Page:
I resolve to lead a simpler life upon my return home. Happy New Year to all of our friends, family and readers.




HONG KONG (China?)

During the ‘unplanning’ of our international journey last spring, my daughter, Scarlet, expressed a desire to see a Giant Panda preferably in China. We had seen the documentary ‘Born in China’ and this no doubt piqued her curiosity a bit. Wow, I thought. How are we going to accomplish that feat? Tiffany researched Giant Pandas and found  several (expensive) guided tours and zoos that featured Giant Panda exhibits in mainland China. Hong Kong also boasted a theme park with Giant Pandas. The visa requirements seemed daunting for mainland China and we opted for Hong Kong instead where (Americans are allowed to stay in Hong Kong for up to 3 months.). The Asian continent was always on our watch list but now we had our first destination booked for Christmas week.  Scarlet actually got part of her wish granted since we unexpectedly saw a wonderful Giant Panda exhibit at the Madrid Zoo.

Mini Hotel Causeway Bay Lobby

We arrived in Hong Kong without incident on December 20, 2017 after a 13 hour trip from Cairo on ETIHAD AIRLINES. Our trip had a 3 hour layover in Abu Dhabi which definitely helped to break up the long flight. We were flying east and the time difference between Cairo, Egypt and Hong Kong is 6 hours which we knew was going to mess with our circadian sleep rhythm once again. Tiffany had found a mini hotel for our Christmas week stay in Hong Kong. It literally is called the Causeway Bay Mini Hotel. For our party of 6 (including Devin), we had to book 3 rooms. I am sure that everyone has heard of the ridiculously tiny apartments and dwellings that are quite common in Asian countries due to the overcrowding and congestion in urban areas. Well, we got to experience this phenomenon first hand at the Mini Hotel. The width of the rooms was exactly equal to the width of the bed (either a single queen or two (side by side) single beds), not an inch wider. There was about 5 feet of ‘free floor space’ between the end of the bed and the bathroom. The beds were built on a platform with a hollow storage space below for mini suitcase storage. The bathrooms even had small hot showers. Not much wiggle room but functional!  (Note: if you have any ‘claustrophobic’ tendencies, this hotel may not be your ‘cup of tea.’) Our rooms were on the 16th floor of the 19 story hotel and of course our girls loved riding the elevator. The check-in desk (literally a desk) was in the basement level of the building. There was no ‘wasted space’ in this operation. No extravagant lobby with high ceilings and fancy décor but it was elegant in its simplicity.  There was an eclectic mix of photographs and artwork on the walls and comfortable chairs and couches. An ‘Andy Warhol style’ poster of Chairman Mao adorned one of the walls. And did I mention the ‘curious but pleasant’ French music that was always playing in the background? The staff was hard working and always amiable (especially the room maids).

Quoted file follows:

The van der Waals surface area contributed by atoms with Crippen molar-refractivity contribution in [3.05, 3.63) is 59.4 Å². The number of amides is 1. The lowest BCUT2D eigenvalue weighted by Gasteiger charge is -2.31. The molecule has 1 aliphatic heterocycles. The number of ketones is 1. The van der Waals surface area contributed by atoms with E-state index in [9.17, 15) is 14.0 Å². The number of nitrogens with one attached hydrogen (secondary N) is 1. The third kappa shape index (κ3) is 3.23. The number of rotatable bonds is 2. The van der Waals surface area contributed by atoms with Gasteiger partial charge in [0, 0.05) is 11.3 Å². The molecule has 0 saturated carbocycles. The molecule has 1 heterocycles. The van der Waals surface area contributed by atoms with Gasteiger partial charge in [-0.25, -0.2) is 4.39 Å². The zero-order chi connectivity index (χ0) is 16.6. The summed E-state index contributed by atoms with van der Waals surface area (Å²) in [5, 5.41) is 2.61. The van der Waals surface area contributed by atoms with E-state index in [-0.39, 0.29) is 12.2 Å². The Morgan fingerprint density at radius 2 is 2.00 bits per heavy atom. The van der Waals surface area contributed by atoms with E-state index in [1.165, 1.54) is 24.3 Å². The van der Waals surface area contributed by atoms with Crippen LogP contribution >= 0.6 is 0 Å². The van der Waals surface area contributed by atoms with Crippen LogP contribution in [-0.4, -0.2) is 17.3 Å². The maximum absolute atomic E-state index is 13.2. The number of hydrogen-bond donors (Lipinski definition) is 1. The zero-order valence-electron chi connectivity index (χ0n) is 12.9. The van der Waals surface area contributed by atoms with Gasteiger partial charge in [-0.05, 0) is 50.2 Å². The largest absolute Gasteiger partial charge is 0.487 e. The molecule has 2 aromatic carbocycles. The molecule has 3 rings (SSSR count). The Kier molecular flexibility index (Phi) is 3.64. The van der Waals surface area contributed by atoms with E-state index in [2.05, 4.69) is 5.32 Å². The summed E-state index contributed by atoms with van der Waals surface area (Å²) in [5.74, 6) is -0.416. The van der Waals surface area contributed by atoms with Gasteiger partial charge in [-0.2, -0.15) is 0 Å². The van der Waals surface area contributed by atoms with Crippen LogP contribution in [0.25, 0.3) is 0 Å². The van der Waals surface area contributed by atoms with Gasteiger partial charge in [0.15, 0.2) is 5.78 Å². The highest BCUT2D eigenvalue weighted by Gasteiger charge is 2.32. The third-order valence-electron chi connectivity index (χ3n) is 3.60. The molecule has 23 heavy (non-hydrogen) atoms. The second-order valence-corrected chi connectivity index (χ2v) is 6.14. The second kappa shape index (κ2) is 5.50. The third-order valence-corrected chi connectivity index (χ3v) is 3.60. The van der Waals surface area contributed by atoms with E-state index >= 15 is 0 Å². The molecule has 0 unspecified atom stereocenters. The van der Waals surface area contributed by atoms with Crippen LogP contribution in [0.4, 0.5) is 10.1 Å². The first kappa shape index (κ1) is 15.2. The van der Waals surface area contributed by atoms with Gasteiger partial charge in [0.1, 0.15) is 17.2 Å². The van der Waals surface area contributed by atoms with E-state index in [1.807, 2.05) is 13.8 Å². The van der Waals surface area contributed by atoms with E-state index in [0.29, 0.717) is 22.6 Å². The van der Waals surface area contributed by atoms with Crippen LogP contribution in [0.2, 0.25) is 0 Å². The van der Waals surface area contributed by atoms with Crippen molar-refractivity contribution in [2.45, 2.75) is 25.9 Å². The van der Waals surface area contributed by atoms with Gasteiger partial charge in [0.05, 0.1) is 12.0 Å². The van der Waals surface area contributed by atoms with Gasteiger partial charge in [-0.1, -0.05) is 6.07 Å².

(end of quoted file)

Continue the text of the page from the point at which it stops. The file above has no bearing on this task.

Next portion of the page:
Our slated arrival in Hong Kong was on Christmas week after all and the girls wondered (prior to our arrival) if there would be any holiday decorations? They were not disappointed! There were Christmas decorations  everywhere. Trees, lights, tinsel, bows, wreaths, candles, ornaments, Santa, reindeer, etc. You get the picture. We were surprised to learn that the Causeway Bay area is considered one of the ‘snazziest’ shopping zones in Hong Kong. (Great, I thought, just what we need…you didn’t detect any cynicism in my tone did you?) There were several 16 story shopping malls within minutes walking distance from our hotel. The girls were delighted of course and so we joined the hordes of shoppers trying to ‘blend in’ as much as possible. Our shopping forays were successful and Santa was able to find our Mini Hotel in the middle of Hong Kong. Our children experienced the ‘magic of Christmas’ once again and Tiffany and I breathed a sigh of relief (or exasperation, I am not sure which is more apt?). And to top it all off, we all got a bit of culture and went to see the Hong Kong Ballet performance of The Nutcracker (Tchaikovsky). The ballet was at the Hong Kong Cultural Center. We took a 15 minute ferry ride across the harbor to Kowloon and then had a quick lunch at McDonalds (yes, they have McDonalds here!) and then walked to the Cultural Center. We took a taxi back home (under the harbor by tunnel this time) and had a delightful Christmas Day dinner at our favorite restaurant ‘Brick Lane’. We actually managed to visit this particular restaurant which featured ‘full English breakfasts’ five times and became somewhat attached to one of the waitresses, Jodie, a native of Hong Kong who served us every time. (I think that she kind of liked our family too!) One day when we were just passing by the restaurant she rushed out to greet us on the sidewalk.